ONC Now Requires Publicly Accessible Certification Test Results

ONC’s 2014 Edition EHR Certification Criteria define the requirements that EHR technology must meet in order to be used by eligible professionals (EPs), eligible hospitals (EHs), and critical access hospitals (CAHs) participating in the Medicare and Medicaid EHR Incentive Programs. In addition to these criteria, ONC made some policy changes to the HIT Certification Program.

The first new provision requires that the test results on which an ONC-Authorized Certification Body (ONC-ACB) based its 2014 Edition certification decision be publicly accessible. These test reports can be accessed by clicking on any specific 2014 Edition product on the Certified HIT Product List (CHPL) to view its detailed product page.

The test reports provide detailed information on the certification criteria to which the product was certified, the test procedures used during testing, and many other specific details, including the “usability” or, to be more specific, the “user-centered design” processes followed by the EHR technology developer in creating its product. As part of 2014 Edition certification, EHR technology must be presented to an ONC-ACB with documentation proving that user-centered design processes were applied to each of eight medication-related certification criteria (named in the “safety-enhanced design” certification criterion 45 CFR 170.314(g)(3)) for which certification is requested.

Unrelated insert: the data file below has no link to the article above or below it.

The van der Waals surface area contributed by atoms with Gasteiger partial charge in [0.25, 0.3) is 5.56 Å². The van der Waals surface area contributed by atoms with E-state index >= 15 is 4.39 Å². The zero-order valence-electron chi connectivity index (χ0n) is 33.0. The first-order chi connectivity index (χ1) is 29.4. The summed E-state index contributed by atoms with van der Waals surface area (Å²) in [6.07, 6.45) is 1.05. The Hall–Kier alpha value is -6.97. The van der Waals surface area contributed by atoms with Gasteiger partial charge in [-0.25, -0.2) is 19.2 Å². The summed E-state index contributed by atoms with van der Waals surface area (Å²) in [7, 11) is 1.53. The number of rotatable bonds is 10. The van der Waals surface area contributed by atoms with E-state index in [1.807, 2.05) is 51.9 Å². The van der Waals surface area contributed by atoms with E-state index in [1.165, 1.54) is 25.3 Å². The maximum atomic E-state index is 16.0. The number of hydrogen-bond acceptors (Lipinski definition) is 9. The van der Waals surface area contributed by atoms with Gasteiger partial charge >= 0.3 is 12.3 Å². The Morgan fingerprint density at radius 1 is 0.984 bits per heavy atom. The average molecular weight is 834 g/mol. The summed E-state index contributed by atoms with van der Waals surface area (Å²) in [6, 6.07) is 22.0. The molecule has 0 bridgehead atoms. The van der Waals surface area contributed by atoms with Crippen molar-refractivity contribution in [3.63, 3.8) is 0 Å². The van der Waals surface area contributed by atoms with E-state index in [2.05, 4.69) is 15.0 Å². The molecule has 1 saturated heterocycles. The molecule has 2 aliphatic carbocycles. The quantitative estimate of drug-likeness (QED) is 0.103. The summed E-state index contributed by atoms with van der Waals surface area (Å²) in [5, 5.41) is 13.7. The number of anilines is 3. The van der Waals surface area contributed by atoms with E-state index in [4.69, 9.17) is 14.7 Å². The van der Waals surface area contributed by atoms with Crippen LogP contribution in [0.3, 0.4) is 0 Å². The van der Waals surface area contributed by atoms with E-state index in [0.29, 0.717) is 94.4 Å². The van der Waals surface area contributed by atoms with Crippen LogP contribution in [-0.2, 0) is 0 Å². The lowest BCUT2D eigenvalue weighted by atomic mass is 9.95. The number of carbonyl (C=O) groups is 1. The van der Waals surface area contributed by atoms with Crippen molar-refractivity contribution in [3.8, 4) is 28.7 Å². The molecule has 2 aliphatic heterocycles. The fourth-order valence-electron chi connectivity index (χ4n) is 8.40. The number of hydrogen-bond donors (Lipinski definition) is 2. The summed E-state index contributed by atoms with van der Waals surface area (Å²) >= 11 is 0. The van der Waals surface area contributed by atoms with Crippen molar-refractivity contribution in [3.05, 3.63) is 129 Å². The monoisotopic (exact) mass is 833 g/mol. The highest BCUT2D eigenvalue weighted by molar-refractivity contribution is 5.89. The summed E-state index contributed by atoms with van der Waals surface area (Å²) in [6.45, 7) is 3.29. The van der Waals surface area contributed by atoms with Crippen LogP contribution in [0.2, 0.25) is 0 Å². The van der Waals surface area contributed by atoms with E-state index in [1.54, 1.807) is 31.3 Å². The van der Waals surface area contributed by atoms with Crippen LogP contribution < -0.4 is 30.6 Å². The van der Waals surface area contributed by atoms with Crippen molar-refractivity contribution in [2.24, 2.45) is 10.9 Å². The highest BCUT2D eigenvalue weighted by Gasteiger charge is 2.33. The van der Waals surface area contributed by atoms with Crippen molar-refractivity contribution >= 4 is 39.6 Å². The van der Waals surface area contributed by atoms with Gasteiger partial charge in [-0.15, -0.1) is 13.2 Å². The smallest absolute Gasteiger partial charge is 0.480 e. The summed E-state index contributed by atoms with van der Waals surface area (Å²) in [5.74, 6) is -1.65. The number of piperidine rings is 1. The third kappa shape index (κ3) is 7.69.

The second new provision requires ONC-ACBs to ensure that EHR technology developers disclose “[a]ny additional types of costs that an EP, EH, or CAH would pay to implement the Complete EHR’s or EHR Module’s capabilities in order to attempt to meet meaningful use objectives and measures.” This policy focuses on an EHR technology developer’s responsibility to notify EPs, EHs, and CAHs about additional types of costs (i.e., one-time, ongoing, or both) that may affect an EHR technology’s cost for the purposes of achieving MU. We clarified, however, that this provision focused on the type(s) of cost(s) that needed to be disclosed, not the actual dollar amount.

For more info see : http://www.healthit.gov/buzz-blog/electronic-health-and-medical-records/...

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